[What I had for breakfast today: jasmine rice, an egg, lots of kale, and Adam's kimchi.]
"Mama," said Kamal the other day, "you draw a picture, and I'll color it in."
"Okay," I agreed. "But, honey, you know, I'm not very good at drawing."
Kamal laughed as though I'd said the funniest thing ever. "That's exactly what Daddy said! But then he drew a really good picture! Quick, come look, I hung it on my bedroom wall."
He took my hand and pulled me into his room, where he beamed at the drawing he'd proudly taped to the wall. "See?" he said, pointing at stick-figure animals and ambiguous clouds. "Daddy's SO good at drawing! Look how good it is!"
And so I produced an equally ambiguous drawing, and Kamal commended it just as expansively as he'd commended Adam's. "Mama, I love it, it's beautiful," he glowed.
So I thought I was bad at drawing. I've always thought I was bad at drawing. But Kamal thinks I'm so artistically gifted that my self-criticisms are absurd enough to be hilarious. I'm not good enough for me, but I'm good enough for him. And--well, I'm not trying to land a job in animation or as a police composite sketch artist or as a graphic designer. I am trying to be an involved mother, though, and apparently I draw well enough to do that.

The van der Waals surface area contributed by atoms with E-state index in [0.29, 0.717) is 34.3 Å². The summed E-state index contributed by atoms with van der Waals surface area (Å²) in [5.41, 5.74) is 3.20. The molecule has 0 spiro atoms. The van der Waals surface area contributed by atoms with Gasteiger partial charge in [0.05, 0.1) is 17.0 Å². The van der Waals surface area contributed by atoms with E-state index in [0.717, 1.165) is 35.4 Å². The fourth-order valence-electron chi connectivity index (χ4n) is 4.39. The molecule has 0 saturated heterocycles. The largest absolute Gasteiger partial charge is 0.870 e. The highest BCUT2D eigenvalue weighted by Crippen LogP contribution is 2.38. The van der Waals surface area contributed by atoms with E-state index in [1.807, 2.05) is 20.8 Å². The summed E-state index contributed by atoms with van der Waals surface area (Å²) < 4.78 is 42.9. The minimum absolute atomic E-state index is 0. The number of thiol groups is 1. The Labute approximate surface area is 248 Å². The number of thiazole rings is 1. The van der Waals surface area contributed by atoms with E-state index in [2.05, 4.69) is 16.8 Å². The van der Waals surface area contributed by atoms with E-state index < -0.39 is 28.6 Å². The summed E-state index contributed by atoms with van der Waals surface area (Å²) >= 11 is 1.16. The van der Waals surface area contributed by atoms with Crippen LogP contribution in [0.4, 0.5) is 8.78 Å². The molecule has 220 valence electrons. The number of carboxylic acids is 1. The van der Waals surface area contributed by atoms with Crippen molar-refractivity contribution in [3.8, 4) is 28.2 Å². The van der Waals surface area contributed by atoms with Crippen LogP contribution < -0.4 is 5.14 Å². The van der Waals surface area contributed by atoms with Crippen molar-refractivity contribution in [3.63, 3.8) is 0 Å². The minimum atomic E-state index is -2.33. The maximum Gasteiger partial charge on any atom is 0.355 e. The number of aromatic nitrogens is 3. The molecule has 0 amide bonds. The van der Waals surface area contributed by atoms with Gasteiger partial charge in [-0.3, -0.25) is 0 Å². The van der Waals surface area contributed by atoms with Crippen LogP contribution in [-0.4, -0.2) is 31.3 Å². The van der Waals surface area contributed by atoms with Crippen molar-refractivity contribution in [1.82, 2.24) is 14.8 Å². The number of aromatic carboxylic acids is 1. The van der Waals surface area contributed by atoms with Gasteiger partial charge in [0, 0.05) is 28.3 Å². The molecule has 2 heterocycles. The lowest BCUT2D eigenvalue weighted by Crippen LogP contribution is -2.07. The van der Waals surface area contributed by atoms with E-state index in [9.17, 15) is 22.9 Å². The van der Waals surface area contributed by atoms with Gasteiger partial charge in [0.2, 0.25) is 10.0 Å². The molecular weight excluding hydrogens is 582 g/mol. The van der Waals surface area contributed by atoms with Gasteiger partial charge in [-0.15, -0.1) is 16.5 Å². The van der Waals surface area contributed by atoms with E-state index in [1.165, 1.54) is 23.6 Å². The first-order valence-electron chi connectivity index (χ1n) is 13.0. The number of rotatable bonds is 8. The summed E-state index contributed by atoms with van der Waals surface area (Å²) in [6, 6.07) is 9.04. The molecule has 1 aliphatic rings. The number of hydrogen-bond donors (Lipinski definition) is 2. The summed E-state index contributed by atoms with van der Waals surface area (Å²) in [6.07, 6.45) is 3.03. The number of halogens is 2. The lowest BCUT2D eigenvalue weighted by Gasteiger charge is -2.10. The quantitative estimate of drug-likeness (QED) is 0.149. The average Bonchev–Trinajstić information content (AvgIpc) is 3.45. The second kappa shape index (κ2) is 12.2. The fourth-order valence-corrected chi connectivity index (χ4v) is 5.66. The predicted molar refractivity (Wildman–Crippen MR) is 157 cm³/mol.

What are you good enough at that you always thought you were terrible at? What are you hiding under layers of self-criticism? Do you not dance at weddings because you're not the fantastic dancer you wish you were, even though your friends would love dancing with you no matter what your moves are? Do you skip the shivery pleasure of diving into a lake at the end of a hike because you just don't feel skinny enough, even though none of your hiking buddies would judge you and some of them probably envy your strong legs and curvy hips? Could you be singing louder? Could you be submitting to more publications? Could you be happier, more realized, more present in your life if you let yourself decide that you are enough, just the way you are? Could you look at yourself and see how you're so much more than adequate, how truly you nourish the people who love you, how you don't have to be Miss America or Martha Stewart or Monet to deserve accolades and affection and joy?
Thanks to Kamal, I could. I could quiet all the critical voices, pick up a pen, and draw a rainbow with my little boy. I am not Monet; I am Mama, and I am really, really good at being that.